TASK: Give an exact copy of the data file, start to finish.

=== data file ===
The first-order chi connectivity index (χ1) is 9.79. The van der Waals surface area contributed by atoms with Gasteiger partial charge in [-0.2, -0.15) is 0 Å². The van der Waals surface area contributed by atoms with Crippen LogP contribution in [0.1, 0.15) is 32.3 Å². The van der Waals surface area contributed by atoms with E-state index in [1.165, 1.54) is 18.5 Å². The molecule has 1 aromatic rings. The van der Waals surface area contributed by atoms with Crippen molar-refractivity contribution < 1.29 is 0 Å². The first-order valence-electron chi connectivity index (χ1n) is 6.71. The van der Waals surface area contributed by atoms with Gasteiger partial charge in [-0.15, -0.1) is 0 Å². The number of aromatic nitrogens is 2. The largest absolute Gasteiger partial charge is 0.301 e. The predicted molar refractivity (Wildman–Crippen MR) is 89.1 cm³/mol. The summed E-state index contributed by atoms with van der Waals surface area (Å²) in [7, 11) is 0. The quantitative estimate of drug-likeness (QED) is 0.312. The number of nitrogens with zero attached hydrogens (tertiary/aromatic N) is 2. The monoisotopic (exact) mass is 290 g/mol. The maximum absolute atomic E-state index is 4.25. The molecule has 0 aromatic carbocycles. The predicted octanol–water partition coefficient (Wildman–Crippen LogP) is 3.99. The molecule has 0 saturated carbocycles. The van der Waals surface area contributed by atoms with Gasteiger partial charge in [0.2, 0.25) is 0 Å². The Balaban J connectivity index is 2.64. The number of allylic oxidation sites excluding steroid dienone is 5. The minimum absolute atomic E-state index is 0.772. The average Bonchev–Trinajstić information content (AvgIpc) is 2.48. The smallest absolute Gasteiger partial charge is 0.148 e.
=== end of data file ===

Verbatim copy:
The first-order chi connectivity index (χ1) is 9.79. The van der Waals surface area contributed by atoms with Gasteiger partial charge in [-0.2, -0.15) is 0 Å². The van der Waals surface area contributed by atoms with Crippen LogP contribution in [0.1, 0.15) is 32.3 Å². The van der Waals surface area contributed by atoms with E-state index in [1.165, 1.54) is 18.5 Å². The molecule has 1 aromatic rings. The van der Waals surface area contributed by atoms with Crippen molar-refractivity contribution < 1.29 is 0 Å². The first-order valence-electron chi connectivity index (χ1n) is 6.71. The van der Waals surface area contributed by atoms with Gasteiger partial charge in [-0.15, -0.1) is 0 Å². The number of aromatic nitrogens is 2. The largest absolute Gasteiger partial charge is 0.301 e. The predicted molar refractivity (Wildman–Crippen MR) is 89.1 cm³/mol. The summed E-state index contributed by atoms with van der Waals surface area (Å²) in [7, 11) is 0. The quantitative estimate of drug-likeness (QED) is 0.312. The number of nitrogens with zero attached hydrogens (tertiary/aromatic N) is 2. The monoisotopic (exact) mass is 290 g/mol. The maximum absolute atomic E-state index is 4.25. The molecule has 0 aromatic carbocycles. The predicted octanol–water partition coefficient (Wildman–Crippen LogP) is 3.99. The molecule has 0 saturated carbocycles. The van der Waals surface area contributed by atoms with Gasteiger partial charge in [0.2, 0.25) is 0 Å². The Balaban J connectivity index is 2.64. The number of allylic oxidation sites excluding steroid dienone is 5. The minimum absolute atomic E-state index is 0.772. The average Bonchev–Trinajstić information content (AvgIpc) is 2.48. The smallest absolute Gasteiger partial charge is 0.148 e.